¶ 55. Paragraph 181.4(a) requires that a corporation (other than a financial institution) that throughout the year was not resident in Canada include, in the calculation of its capital tax base, the carrying value of all assets used by it in the year, or held by it in the year in the course of carrying on any business through a permanent establishment in Canada. Where a non-resident carries on such a business through a partnership, the carrying value of assets with respect to that partnership will equal the non-resident's proportionate interest of the assets of the partnership that are used or held in relation to that business. Similarly, indebtedness referred to in paragraph 181.4(b) and the carrying value of assets referred to in paragraph 181.4(c) with respect to that partnership will be equal to the non-resident's proportionate interest of those amounts with respect to that business.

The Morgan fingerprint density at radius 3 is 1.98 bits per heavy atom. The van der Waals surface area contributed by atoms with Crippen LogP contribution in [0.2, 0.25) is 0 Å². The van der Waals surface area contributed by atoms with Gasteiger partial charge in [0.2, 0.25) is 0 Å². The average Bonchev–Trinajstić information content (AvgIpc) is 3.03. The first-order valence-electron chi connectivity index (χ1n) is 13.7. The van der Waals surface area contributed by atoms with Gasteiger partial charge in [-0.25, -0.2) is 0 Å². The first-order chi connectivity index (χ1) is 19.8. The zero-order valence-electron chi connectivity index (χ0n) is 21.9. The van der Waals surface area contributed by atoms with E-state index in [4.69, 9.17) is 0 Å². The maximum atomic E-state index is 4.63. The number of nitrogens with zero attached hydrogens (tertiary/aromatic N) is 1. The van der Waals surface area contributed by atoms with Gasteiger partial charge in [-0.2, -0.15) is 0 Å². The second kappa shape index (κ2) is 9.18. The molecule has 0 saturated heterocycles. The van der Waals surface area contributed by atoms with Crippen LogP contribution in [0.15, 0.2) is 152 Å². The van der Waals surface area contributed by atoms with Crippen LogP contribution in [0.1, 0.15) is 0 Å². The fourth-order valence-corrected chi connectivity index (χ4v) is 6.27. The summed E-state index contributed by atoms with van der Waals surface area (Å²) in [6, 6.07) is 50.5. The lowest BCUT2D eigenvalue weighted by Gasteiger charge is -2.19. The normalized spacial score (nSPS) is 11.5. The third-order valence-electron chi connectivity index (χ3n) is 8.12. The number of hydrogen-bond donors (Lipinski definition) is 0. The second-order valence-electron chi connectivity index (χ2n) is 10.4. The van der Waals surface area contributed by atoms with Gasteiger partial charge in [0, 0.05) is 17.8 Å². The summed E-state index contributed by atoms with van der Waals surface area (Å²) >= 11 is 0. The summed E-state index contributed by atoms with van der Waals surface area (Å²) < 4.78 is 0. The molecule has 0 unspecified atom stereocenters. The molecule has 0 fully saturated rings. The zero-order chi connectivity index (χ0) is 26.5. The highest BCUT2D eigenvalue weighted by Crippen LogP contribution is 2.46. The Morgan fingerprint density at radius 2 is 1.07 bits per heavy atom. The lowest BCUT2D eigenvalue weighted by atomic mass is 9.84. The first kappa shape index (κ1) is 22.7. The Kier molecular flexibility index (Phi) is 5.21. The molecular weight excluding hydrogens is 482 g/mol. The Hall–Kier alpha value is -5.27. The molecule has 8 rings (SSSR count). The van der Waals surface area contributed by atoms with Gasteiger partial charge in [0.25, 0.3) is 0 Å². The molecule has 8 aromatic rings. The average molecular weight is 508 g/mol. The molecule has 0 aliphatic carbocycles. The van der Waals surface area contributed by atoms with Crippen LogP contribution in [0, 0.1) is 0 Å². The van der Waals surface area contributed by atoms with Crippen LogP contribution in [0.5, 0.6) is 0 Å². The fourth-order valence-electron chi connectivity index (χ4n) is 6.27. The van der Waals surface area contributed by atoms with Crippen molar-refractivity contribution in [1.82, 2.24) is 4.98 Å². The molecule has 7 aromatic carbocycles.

General Anti-Avoidance Rule (GAAR)

¶ 56. The CCRA would consider the application of the general anti-avoidance rule (section 245) where transactions have not been undertaken or arranged primarily for bona fide purposes other than to obtain a "tax benefit", as defined in subsection 245(1), which would include the reduction of Part I.3 tax. For example, a temporary shift of assets otherwise ineligible for the investment allowance to assets which would qualify, particularly where the shift is undertaken at or near the end of the corporation's year end, would be subject to examination.


Notice -- Bulletins do not have the force of law